These are important moves. But the state’s focus on purse seiners has meant the trawlers that haul in the most catch have been let off the hook, said Ganesh Nakhawa, chairman of the Mumbai-based national association of purse seine fishers. “It’s much harder to fight the trawlers,” he said.
He and others say a federal law is needed to create some policy uniformity across the states, to better regulate the offshore waters that constitute India’s exclusive economic zone, and to improve coastal pollution affecting fish nurseries.
Enforcement also needs to improve, said scientist Akhilesh. Only Kerala has instituted a marine enforcement unit to monitor implementation of state fishing regulations, and there is no federal equivalent.
There are signs that the central government is inching toward greater intervention. In 2017, the government put out a marine fisheries policy for the first time, highlighting the challenges of overfishing and climate change. In February this year the government directed states to end bull trawling and the use of LED lights to attract fish, which traditional fishermen say harms young fish. There are also reports that a federal bill may be up for review by the legislature soon.
A similar bill proposed almost 10 years ago got shelved, say officials, because of conflicts between community, state and federal rights. Management councils of the sort now operational in Kerala could help resolve that, experts say.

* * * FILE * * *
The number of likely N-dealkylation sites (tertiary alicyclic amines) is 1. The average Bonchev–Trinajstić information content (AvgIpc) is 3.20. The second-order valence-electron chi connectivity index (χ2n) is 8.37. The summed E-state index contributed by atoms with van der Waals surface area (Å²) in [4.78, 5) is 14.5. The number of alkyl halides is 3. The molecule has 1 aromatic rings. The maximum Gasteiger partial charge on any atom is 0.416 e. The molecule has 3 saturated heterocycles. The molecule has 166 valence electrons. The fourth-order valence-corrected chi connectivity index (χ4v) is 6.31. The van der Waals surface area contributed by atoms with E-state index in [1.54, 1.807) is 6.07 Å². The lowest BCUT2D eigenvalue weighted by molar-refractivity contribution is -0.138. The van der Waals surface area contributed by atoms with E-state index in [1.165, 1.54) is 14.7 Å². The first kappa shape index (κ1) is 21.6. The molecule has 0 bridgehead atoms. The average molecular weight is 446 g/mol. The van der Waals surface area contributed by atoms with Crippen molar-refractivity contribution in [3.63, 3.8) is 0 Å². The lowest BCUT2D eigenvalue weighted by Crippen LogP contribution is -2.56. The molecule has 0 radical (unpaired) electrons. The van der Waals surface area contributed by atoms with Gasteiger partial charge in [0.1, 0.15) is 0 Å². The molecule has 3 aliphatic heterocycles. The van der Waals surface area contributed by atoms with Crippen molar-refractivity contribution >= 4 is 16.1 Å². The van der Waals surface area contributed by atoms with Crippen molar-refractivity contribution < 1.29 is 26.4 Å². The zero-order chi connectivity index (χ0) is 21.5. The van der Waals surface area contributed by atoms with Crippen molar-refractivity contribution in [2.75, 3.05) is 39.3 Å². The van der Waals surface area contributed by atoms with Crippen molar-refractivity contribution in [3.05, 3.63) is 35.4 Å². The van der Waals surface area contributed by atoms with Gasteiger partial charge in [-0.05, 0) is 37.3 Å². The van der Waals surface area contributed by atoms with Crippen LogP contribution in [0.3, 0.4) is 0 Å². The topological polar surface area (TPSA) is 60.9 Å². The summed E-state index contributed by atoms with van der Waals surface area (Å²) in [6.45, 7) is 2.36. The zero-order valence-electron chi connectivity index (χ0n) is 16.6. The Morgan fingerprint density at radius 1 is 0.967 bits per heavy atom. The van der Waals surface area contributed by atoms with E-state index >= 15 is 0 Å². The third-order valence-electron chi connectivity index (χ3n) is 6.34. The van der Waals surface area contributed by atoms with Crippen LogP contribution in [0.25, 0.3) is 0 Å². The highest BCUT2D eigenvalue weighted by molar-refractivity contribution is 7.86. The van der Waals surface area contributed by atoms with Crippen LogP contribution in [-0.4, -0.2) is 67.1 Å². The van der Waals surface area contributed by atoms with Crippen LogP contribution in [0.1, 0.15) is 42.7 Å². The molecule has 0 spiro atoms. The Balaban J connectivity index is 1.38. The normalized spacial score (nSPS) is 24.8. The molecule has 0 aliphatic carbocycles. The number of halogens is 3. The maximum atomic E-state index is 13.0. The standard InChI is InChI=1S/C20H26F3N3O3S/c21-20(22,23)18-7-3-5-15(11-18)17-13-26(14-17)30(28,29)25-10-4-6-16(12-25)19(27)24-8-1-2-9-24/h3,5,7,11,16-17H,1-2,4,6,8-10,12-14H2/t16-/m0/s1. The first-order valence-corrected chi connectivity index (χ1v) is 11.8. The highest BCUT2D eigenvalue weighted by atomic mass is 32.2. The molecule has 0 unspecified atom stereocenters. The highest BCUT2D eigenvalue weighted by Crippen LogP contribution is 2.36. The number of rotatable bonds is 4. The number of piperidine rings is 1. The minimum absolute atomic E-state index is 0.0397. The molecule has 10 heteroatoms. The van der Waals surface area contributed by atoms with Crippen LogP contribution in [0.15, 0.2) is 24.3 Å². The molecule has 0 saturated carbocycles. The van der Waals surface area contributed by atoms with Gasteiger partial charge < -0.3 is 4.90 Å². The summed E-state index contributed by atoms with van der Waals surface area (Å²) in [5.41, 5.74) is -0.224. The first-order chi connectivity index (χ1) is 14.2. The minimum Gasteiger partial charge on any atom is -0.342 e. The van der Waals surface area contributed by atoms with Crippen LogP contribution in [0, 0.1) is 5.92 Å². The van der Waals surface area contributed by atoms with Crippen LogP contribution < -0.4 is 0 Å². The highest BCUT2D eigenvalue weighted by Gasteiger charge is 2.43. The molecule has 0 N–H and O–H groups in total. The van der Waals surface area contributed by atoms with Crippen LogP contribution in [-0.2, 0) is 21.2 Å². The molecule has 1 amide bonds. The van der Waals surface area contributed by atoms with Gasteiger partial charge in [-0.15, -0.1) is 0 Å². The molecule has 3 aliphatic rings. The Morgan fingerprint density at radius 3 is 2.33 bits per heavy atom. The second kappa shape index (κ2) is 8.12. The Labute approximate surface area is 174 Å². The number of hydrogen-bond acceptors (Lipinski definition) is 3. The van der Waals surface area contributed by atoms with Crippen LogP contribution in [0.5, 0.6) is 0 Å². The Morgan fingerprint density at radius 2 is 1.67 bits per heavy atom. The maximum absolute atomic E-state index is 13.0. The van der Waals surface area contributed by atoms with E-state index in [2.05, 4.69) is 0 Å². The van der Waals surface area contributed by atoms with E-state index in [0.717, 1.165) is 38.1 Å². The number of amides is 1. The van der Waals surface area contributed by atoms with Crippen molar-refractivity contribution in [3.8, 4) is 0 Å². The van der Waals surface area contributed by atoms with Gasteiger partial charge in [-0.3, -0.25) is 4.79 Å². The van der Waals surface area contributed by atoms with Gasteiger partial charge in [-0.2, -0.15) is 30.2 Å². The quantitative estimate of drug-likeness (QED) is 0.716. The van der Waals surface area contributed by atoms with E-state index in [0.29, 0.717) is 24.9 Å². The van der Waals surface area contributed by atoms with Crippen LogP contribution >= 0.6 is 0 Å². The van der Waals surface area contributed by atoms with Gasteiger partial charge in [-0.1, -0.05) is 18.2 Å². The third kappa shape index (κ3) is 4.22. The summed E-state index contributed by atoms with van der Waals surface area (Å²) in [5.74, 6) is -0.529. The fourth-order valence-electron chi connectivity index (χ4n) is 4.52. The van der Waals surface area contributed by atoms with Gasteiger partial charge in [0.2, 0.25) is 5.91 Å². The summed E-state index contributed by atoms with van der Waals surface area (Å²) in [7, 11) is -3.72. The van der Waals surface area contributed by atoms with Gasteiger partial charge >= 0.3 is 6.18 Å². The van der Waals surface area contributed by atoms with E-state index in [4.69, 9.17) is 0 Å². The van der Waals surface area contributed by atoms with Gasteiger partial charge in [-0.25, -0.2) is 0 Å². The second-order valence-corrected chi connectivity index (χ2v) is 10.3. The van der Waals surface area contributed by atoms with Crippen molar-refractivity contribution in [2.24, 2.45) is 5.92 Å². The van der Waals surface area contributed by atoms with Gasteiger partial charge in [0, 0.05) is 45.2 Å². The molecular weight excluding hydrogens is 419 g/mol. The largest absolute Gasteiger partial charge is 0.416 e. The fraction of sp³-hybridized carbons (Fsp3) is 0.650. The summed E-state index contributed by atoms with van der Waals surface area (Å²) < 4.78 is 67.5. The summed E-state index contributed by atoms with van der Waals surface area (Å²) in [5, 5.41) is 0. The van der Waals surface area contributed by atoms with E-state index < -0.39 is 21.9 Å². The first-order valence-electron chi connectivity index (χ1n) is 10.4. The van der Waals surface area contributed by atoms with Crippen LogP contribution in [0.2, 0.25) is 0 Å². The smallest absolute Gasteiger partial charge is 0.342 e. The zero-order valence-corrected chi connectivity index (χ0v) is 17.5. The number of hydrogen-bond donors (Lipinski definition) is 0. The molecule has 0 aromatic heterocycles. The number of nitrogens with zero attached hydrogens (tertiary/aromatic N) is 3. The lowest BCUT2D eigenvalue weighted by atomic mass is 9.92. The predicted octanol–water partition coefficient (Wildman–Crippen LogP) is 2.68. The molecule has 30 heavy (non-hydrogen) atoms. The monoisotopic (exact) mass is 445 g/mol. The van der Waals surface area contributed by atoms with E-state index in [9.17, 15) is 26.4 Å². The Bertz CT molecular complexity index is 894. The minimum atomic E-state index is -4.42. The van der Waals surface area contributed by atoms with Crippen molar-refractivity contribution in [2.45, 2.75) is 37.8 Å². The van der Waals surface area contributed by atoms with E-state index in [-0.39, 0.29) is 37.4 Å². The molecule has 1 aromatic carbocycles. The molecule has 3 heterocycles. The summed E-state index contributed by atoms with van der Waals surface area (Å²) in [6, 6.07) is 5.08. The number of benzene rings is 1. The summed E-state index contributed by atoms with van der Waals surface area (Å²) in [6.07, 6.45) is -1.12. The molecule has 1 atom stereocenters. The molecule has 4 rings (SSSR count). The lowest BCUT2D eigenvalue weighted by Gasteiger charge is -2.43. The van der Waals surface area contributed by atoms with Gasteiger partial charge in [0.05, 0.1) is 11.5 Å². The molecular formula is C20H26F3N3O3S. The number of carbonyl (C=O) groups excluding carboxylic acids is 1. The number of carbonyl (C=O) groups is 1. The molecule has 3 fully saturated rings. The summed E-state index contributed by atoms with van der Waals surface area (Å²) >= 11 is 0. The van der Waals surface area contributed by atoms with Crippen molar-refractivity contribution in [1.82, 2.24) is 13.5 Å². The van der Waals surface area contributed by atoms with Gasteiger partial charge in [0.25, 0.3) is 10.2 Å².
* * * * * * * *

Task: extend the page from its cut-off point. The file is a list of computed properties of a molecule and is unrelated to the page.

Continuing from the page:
Fishing community attitudes are changing too. The change is evident in younger fishermen like Nakhawa, who supports rules dictating mesh size and curtailing juvenile catch, as well as some older ones on the wharf at Mangalore, a major fishing harbor in southwest India. In interviews last October, many of the captains of small trawlers and purse seiners there said they support restrictions on LED light fishing and bull trawling. Many also said they support rules on juvenile catch.
One traditional community has even tried out voluntary catch quotas, hitherto unheard-of in India. Some believe the country will eventually have to adopt a quota system like that of the U.S. or Australia. Quotas are tough to formulate when thousands of vessels and multiple types of gear and species are involved, Mohamed said. India does not yet have the capability to do the expensive scientific surveys of fish stocks that support quota systems, he said, though it may only be a matter of time.
India’s fishing success over the past few decades has largely resulted from natural advantages like fish diversity and productive tropical waters, Mohamed added.
“In spite of poor management and regulation, it has been chugging along with growth rates,” he said. “But that will have to change for continued, sustainable growth.”
*About the author: Vaishnavi Chandrashekhar is a freelance journalist based in Mumbai, India. She writes frequently on environment and development. Tweets @winterapples.
Source: This article was published by Mongabay